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Urgent Help... SimpleDateFormat working differently in windows and unix.

 
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HI!
I'm having a peculiar problem. I'm taking date as an input from a JSP and converting it into Oracle Date Format(dd-MMM-yyyy) using the following code.
I'm using this date in the where clause of a query.
Now if I run this on windows it's working perfect. It converts date into 21-Apr-2003 as required by Oracle. But if I run it on unix, the is not converting in dd-MMM-yyyy. It gives 21-04-2003. I don't understand why same code is working differently.
Can anybody help. It's very urgent.

String exceptionDate = "21/4/2003";
try{
date = DateFormat.getDateInstance( DateFormat.SHORT ).parse( exceptionDate ) ;
}catch( ParseException pe ) {
throw pe ;
}
try{
exceptionDate = new SimpleDateFormat( "dd-MMM-yyyy" ).format( date ) ;
}catch( Exception e ) {
throw e ;
}
 
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I ran into a similar date problem when I ran a java application developed in 1.3 but run under a 1.4 Windows JVM. Not sure that helps but you might want to check the JVM version.
 
Wanderer
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It's hard to say, but it seems as though 21-04-2003 might be returned by some other code which you haven't shown here. Is it possible that an exception is being throws in this code, then is being caught elsewhere but not adequately logged (so you don't realize it occurred), and then some other output is generated which includes the 21-04-2003? I suggest you insert
pe.printStackTrace();
into the catch blocks, to see if this is the case.
The format represented by DateFormat.SHORT could be different from machine to machine - very possibly your Unix box uses a slightly different format. If you want a format which is the same on any machine, use SimpleDateFormat to define the format precisely rather than using DateFormat.SHORT and the like. My guess is that this is causing an exception to be thrown.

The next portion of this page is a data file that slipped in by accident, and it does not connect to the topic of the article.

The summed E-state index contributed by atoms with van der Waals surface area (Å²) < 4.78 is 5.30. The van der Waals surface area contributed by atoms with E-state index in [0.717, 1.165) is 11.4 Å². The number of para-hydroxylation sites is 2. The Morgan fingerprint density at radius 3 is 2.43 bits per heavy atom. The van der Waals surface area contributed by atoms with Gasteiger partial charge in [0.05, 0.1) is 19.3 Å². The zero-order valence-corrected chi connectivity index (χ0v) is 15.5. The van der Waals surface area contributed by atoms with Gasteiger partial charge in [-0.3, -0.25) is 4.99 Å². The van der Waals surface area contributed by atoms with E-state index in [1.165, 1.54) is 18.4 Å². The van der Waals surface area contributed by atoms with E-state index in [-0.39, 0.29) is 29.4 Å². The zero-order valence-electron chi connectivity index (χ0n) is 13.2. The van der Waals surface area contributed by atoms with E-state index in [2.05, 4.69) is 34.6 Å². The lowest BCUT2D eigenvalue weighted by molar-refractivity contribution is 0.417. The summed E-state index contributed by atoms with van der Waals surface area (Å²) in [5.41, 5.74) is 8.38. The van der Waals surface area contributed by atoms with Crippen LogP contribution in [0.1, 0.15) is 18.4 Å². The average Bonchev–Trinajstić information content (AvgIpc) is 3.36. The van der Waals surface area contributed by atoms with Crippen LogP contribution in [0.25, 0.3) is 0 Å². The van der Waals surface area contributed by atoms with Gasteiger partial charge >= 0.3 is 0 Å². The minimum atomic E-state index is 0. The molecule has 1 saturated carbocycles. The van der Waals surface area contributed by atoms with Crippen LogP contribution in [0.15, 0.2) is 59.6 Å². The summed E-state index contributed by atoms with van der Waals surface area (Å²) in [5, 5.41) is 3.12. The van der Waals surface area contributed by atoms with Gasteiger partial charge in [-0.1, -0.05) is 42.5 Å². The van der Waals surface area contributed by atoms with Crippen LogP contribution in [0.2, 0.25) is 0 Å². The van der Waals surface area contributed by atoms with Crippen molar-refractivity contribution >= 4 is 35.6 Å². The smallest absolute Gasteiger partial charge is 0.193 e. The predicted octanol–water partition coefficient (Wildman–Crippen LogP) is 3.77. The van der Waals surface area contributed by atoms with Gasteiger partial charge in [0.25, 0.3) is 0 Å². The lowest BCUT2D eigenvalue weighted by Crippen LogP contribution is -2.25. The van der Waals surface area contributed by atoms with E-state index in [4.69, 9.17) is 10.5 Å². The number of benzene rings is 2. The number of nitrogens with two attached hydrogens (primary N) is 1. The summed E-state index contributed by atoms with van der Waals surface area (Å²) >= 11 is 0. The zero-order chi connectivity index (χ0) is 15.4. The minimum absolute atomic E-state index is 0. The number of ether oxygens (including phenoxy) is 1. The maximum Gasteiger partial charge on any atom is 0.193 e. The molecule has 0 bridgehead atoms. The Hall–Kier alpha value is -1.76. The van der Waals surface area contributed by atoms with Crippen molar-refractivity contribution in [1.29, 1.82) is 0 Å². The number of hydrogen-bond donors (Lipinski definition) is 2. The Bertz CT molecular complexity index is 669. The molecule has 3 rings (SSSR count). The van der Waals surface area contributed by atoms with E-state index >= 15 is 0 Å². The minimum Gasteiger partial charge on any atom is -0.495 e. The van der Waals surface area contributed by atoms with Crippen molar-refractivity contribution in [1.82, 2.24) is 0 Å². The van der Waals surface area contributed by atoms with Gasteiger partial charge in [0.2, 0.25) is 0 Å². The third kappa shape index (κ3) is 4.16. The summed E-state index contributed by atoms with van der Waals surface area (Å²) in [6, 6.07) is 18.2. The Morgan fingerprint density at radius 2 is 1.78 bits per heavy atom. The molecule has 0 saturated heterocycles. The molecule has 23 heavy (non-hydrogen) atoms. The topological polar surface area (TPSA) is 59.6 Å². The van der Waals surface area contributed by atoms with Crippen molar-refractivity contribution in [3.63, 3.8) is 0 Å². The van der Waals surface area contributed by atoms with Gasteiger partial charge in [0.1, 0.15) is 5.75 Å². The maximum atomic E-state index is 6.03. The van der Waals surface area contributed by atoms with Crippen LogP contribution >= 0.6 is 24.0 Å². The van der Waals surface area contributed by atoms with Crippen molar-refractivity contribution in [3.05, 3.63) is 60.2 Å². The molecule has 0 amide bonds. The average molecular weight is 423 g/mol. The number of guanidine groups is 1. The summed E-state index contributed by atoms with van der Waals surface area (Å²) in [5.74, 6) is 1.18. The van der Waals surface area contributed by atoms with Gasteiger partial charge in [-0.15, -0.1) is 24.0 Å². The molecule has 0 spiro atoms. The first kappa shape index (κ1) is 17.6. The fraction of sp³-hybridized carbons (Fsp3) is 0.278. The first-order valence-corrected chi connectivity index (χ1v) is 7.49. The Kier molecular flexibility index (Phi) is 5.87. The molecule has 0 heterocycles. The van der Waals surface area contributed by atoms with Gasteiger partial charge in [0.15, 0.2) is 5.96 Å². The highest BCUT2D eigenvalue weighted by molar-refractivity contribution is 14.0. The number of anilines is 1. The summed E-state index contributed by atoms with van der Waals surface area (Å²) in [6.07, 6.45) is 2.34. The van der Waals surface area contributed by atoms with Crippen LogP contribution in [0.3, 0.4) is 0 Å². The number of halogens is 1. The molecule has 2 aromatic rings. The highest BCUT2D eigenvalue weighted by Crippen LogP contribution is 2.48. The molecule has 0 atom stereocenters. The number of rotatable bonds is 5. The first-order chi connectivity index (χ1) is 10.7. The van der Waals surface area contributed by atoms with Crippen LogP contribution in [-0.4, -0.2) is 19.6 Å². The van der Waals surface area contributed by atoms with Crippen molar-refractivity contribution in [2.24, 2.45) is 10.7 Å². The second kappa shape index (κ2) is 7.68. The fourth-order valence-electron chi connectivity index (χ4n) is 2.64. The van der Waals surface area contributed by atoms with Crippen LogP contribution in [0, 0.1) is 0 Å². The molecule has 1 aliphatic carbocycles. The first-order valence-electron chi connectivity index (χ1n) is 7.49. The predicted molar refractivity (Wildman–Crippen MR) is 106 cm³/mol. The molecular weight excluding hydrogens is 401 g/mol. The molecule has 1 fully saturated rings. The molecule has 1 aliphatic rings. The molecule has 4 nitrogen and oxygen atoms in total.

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Eclipse IDE Oracle Java
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Hi Ashish,


converting it into Oracle Date Format(dd-MMM-yyyy)


You may have made a mistake here, because as far as I know, there is no such format in Oracle. I usually use 'MM' to display the month number, or 'MON' to display the three-letter abbreviation of the month name.
In any case, according to the code you have posted, you seem to be converting a "String" to a "Date" and then converting the "Date" back to a "String". Allow me to suggest (assuming you are still unaware of it) that you use the escape syntax as defined in the JDBC specification.
(I am assuming you intend to use this date in order to query the [Oracle] database.)
More details regarding escape syntax can be found here:
http://java.sun.com/j2se/1.4.1/docs/guide/jdbc/getstart/statement.html#999472
So, for example, you can do something like:
{d,'2003-04-21'}
I have successfully used this with Oracle 8.1.7.4 and Oracle's [thin] JDBC driver and J2SE versions 1.3 and 1.4
By the way,


It converts date into 21-Apr-2003 as required by Oracle


Oracle does not have a "required" date format. Oracle has a "default" date format -- which is configurable, so it is probably different on Windows than on UNIX, which probably explains the behaviour you are seeing.
Of-course, everything about Oracle date formatting is explained in the Oracle documentation, and the documentation is available from here:
http://tahiti.oracle.com
Hope this has helped you.
Good Luck,
Avi.
 
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As an alternative to SQL escape syntax, use PreparedStatement and set your date as SQL statement parameters.
Both in Oracle and in the JVM, the date format is configurable and locale-specific. The difference you're seeing between Unix and Windows may simply be a locale configuration issue. My advice generally would be to make no assumptions whatsoever about the specific date format used either by Oracle or by the JVM (except, obviously, when parsing user input) -- i.e. use escapes or PreparedStatement throughout.
- Peter
 
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